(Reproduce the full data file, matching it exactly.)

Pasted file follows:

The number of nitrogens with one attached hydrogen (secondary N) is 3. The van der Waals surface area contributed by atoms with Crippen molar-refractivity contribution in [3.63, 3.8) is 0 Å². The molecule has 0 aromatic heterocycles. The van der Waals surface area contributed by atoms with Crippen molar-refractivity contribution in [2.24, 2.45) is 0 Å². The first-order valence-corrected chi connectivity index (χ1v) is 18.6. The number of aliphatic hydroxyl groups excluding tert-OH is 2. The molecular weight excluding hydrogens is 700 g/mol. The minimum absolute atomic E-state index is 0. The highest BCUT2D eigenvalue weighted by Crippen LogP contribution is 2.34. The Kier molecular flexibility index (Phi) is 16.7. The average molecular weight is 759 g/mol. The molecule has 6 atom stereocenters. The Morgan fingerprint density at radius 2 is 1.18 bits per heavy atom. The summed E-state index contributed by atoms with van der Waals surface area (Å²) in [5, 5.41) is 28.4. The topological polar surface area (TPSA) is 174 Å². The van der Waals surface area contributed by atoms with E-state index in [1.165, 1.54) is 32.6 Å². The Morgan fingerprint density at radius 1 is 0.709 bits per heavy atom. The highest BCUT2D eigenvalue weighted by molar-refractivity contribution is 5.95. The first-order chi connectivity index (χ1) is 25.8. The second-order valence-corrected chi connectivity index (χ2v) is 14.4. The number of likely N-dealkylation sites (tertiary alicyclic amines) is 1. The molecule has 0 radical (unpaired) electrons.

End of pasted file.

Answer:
The number of nitrogens with one attached hydrogen (secondary N) is 3. The van der Waals surface area contributed by atoms with Crippen molar-refractivity contribution in [3.63, 3.8) is 0 Å². The molecule has 0 aromatic heterocycles. The van der Waals surface area contributed by atoms with Crippen molar-refractivity contribution in [2.24, 2.45) is 0 Å². The first-order valence-corrected chi connectivity index (χ1v) is 18.6. The number of aliphatic hydroxyl groups excluding tert-OH is 2. The molecular weight excluding hydrogens is 700 g/mol. The minimum absolute atomic E-state index is 0. The highest BCUT2D eigenvalue weighted by Crippen LogP contribution is 2.34. The Kier molecular flexibility index (Phi) is 16.7. The average molecular weight is 759 g/mol. The molecule has 6 atom stereocenters. The Morgan fingerprint density at radius 2 is 1.18 bits per heavy atom. The summed E-state index contributed by atoms with van der Waals surface area (Å²) in [5, 5.41) is 28.4. The topological polar surface area (TPSA) is 174 Å². The van der Waals surface area contributed by atoms with E-state index in [1.165, 1.54) is 32.6 Å². The Morgan fingerprint density at radius 1 is 0.709 bits per heavy atom. The highest BCUT2D eigenvalue weighted by molar-refractivity contribution is 5.95. The first-order chi connectivity index (χ1) is 25.8. The second-order valence-corrected chi connectivity index (χ2v) is 14.4. The number of likely N-dealkylation sites (tertiary alicyclic amines) is 1. The molecule has 0 radical (unpaired) electrons.